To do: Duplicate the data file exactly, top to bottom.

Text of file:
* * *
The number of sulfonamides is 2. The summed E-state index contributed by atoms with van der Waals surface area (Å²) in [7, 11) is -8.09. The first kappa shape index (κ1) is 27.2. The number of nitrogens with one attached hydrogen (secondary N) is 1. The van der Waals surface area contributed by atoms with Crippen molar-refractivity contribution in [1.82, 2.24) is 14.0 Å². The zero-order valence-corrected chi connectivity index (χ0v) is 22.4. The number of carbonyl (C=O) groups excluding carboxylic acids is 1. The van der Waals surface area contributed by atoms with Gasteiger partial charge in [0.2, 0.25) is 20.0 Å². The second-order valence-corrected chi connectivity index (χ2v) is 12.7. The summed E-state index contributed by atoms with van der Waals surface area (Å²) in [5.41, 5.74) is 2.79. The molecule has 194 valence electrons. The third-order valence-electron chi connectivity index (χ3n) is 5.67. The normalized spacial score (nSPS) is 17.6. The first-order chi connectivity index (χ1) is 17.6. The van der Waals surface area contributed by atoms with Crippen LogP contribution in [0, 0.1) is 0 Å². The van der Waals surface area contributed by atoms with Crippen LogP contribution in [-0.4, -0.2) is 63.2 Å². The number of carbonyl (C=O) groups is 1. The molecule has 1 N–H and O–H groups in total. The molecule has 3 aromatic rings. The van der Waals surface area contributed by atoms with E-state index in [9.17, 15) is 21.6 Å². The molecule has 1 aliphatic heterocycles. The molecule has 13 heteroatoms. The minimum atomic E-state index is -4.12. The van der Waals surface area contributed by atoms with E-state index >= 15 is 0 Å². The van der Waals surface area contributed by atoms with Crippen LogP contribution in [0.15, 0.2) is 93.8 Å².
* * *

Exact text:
The number of sulfonamides is 2. The summed E-state index contributed by atoms with van der Waals surface area (Å²) in [7, 11) is -8.09. The first kappa shape index (κ1) is 27.2. The number of nitrogens with one attached hydrogen (secondary N) is 1. The van der Waals surface area contributed by atoms with Crippen molar-refractivity contribution in [1.82, 2.24) is 14.0 Å². The zero-order valence-corrected chi connectivity index (χ0v) is 22.4. The number of carbonyl (C=O) groups excluding carboxylic acids is 1. The van der Waals surface area contributed by atoms with Gasteiger partial charge in [0.2, 0.25) is 20.0 Å². The second-order valence-corrected chi connectivity index (χ2v) is 12.7. The summed E-state index contributed by atoms with van der Waals surface area (Å²) in [5.41, 5.74) is 2.79. The molecule has 194 valence electrons. The third-order valence-electron chi connectivity index (χ3n) is 5.67. The normalized spacial score (nSPS) is 17.6. The first-order chi connectivity index (χ1) is 17.6. The van der Waals surface area contributed by atoms with Crippen LogP contribution in [0, 0.1) is 0 Å². The van der Waals surface area contributed by atoms with Crippen LogP contribution in [-0.4, -0.2) is 63.2 Å². The number of carbonyl (C=O) groups is 1. The molecule has 1 N–H and O–H groups in total. The molecule has 3 aromatic rings. The van der Waals surface area contributed by atoms with E-state index in [9.17, 15) is 21.6 Å². The molecule has 1 aliphatic heterocycles. The molecule has 13 heteroatoms. The minimum atomic E-state index is -4.12. The van der Waals surface area contributed by atoms with E-state index >= 15 is 0 Å². The van der Waals surface area contributed by atoms with Crippen LogP contribution in [0.15, 0.2) is 93.8 Å².